I have to mention that Beth and I always play the game with the To Forge a Realm expansion. This expansion is built into the second edition of the game. As I mentioned previously, Kingsburg is a dice placement game. The players are placing their dice on the board in an attempt to gain resources with which they can build buildings for their piece of the kingdom. They must also plan for defense because at the end of the round, bad guys are going to try to invade. The king will help provide some defense, but the players never know how much he is going to provide – appropriately the role of the die determines the soldiers he will supply. This is a fast, fun euro and highly recommended!

We have blinged this one out a bit. . .

Kingsburg Resources
Realistic resources


Kingsburg Dice
Kingsburg Dice




Roll Player

Roll Player Cover
The original Roll Player cover

Roll Player was published in 2016 by Thunderworks Games. The game was designed by Keith Matejka with artwork provided by JJ Ariosa and Luis Francisco. The game plays just as well solo as it does as a multiplayer game.

Roll Player is a dice game in which players are building a fantasy trope, roll playing character. The players can choose between several races. The classes, alignment, and backstory for the characters are all chosen randomly.

The core of the game is controlled by dice. The players place their dice into several categories trying to match the values required by their class and/or match the correct placement of the die according to their backstory. Throughout the game, the players have the ability to buy weapons and armor and gain both skills and traits. Some of these will give the players bonuses throughout the game and some of them will grant game end bonuses.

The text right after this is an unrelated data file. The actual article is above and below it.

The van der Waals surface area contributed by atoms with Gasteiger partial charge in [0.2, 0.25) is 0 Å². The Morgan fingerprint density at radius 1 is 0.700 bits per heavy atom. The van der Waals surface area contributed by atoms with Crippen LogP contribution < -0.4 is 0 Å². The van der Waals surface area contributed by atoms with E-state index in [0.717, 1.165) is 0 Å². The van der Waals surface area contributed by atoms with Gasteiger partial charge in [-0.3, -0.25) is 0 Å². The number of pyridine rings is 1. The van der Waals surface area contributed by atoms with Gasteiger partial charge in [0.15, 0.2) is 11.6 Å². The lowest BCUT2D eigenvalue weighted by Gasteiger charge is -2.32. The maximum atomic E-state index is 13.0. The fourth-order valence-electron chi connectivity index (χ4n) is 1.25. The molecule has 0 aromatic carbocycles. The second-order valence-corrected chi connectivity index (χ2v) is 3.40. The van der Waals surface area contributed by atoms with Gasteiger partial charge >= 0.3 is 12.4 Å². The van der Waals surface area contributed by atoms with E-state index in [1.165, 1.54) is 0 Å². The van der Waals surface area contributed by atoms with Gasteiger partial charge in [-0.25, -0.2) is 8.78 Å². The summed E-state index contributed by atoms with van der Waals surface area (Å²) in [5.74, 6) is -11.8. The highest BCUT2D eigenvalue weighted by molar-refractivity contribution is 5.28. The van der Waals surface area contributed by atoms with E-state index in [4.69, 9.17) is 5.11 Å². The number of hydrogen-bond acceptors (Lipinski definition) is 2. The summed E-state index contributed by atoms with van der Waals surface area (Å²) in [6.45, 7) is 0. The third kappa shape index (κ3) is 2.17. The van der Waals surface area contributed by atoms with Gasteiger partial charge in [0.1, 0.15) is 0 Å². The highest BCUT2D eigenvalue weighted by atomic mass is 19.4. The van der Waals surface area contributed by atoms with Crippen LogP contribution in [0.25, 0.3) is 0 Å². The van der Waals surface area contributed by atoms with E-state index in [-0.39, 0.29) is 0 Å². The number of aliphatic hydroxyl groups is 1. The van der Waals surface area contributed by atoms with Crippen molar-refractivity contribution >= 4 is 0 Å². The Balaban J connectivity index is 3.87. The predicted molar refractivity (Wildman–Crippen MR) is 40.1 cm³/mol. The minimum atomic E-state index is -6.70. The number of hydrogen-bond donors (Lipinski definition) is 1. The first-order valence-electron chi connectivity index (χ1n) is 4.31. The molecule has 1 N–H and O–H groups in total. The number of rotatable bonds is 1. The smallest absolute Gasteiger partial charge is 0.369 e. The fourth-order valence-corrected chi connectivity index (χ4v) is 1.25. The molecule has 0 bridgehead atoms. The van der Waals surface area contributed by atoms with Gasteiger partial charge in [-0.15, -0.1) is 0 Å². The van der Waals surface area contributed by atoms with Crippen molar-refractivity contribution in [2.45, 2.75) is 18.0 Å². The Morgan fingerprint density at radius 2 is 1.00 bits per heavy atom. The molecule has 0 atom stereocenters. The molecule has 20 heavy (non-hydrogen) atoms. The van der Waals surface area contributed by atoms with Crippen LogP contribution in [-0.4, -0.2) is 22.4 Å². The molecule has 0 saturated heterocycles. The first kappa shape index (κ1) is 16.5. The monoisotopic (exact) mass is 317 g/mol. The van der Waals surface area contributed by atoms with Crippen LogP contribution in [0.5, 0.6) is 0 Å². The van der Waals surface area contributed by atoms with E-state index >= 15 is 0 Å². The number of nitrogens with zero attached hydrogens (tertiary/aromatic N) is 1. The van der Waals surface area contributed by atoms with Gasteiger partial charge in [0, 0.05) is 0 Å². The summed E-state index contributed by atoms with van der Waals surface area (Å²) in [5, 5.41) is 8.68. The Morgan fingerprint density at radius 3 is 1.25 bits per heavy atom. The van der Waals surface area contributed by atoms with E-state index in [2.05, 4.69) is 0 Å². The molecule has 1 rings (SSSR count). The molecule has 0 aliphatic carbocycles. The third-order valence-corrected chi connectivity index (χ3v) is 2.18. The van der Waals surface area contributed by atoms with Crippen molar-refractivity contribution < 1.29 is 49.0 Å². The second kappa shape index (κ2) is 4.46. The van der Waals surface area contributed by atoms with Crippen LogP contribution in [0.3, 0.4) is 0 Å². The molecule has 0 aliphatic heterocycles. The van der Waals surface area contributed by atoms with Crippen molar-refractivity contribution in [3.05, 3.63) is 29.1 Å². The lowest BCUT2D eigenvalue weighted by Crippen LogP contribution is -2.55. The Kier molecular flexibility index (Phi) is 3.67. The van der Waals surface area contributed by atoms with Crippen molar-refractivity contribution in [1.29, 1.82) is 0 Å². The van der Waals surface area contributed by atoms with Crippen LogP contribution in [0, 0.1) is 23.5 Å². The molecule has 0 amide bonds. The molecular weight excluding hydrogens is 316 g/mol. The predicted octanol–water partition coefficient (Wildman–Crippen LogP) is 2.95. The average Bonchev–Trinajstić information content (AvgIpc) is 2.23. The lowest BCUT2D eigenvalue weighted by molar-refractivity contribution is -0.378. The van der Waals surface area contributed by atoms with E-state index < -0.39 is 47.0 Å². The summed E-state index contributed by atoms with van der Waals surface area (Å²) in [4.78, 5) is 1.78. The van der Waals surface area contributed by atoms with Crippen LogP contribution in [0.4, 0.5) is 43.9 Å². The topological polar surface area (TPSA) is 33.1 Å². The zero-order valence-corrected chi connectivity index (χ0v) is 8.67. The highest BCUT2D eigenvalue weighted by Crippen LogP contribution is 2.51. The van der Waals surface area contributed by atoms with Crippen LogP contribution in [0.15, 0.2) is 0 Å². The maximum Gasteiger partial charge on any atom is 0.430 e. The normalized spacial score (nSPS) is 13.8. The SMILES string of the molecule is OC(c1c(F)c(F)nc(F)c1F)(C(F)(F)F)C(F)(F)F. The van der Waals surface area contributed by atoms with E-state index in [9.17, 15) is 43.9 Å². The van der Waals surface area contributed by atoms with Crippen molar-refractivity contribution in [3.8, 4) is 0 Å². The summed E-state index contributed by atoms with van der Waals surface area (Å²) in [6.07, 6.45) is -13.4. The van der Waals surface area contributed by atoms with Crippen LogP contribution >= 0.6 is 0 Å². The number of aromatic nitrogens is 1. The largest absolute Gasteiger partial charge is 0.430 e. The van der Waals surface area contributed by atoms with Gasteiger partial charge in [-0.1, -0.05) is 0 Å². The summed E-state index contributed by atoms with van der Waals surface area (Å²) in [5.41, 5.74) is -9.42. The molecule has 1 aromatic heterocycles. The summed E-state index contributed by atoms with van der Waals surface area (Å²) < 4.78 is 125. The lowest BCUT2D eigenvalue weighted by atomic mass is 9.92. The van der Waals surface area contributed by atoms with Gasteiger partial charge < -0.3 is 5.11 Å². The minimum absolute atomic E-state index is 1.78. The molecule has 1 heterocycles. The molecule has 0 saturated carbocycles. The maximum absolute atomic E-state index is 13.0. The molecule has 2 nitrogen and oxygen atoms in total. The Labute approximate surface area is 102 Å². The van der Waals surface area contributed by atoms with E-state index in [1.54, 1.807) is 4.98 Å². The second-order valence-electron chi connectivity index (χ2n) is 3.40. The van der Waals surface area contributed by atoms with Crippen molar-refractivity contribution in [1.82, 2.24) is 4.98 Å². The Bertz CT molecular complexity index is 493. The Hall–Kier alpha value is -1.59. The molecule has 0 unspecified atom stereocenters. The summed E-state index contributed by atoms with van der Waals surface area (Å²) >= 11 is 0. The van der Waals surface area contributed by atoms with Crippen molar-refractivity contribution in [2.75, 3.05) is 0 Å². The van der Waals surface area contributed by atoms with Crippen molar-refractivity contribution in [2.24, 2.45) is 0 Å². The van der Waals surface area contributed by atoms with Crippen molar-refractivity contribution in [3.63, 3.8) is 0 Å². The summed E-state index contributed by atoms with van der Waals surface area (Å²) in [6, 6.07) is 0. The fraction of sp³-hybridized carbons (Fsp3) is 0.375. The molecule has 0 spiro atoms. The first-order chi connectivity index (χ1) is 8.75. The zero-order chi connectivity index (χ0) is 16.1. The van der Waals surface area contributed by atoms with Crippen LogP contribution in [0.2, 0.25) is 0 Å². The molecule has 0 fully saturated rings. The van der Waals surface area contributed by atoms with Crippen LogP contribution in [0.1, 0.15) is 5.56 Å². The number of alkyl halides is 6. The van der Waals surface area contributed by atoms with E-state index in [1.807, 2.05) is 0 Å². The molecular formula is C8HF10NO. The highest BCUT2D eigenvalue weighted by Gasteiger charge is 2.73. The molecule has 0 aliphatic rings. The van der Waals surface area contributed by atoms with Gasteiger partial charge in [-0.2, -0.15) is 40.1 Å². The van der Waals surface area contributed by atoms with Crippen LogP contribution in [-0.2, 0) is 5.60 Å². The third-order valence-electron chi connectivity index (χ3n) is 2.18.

Beth and I both love this game. Neither of us have ever played a roll playing game, but we enjoy developing our characters and telling stories about them as we do so. My love of this game is one of the reasons that I am so looking forward to Roll Player Adventures, which is one of my most anticipated games of 2019 (see the blog post here:

Shadowrun: Crossfire

Shadowrun Crossfire Cover

Shadowrun: Crossfire was published in 2014 by Catalyst Game Labs. There are several designers listed for the game, but the lead designer was Mike Elliott. The game was illustrated by Victor Perez Corbella. We never play the game without the expansion, Shadowrun: Crossfire – High Caliber Ops, which was published in 2015.

The original game came with only 2 missions, but the High Caliber Ops added several including our favorite scenario, Extraction. The expansion also added more Black Market cards, a couple more character cards, and several obstacle cards. Even without the expansion, the original game came with a ton of stuff! Multiple characters and upgrades – one of my favorite parts of the game – to go along with the other pieces of the base game. The expansion just adds more.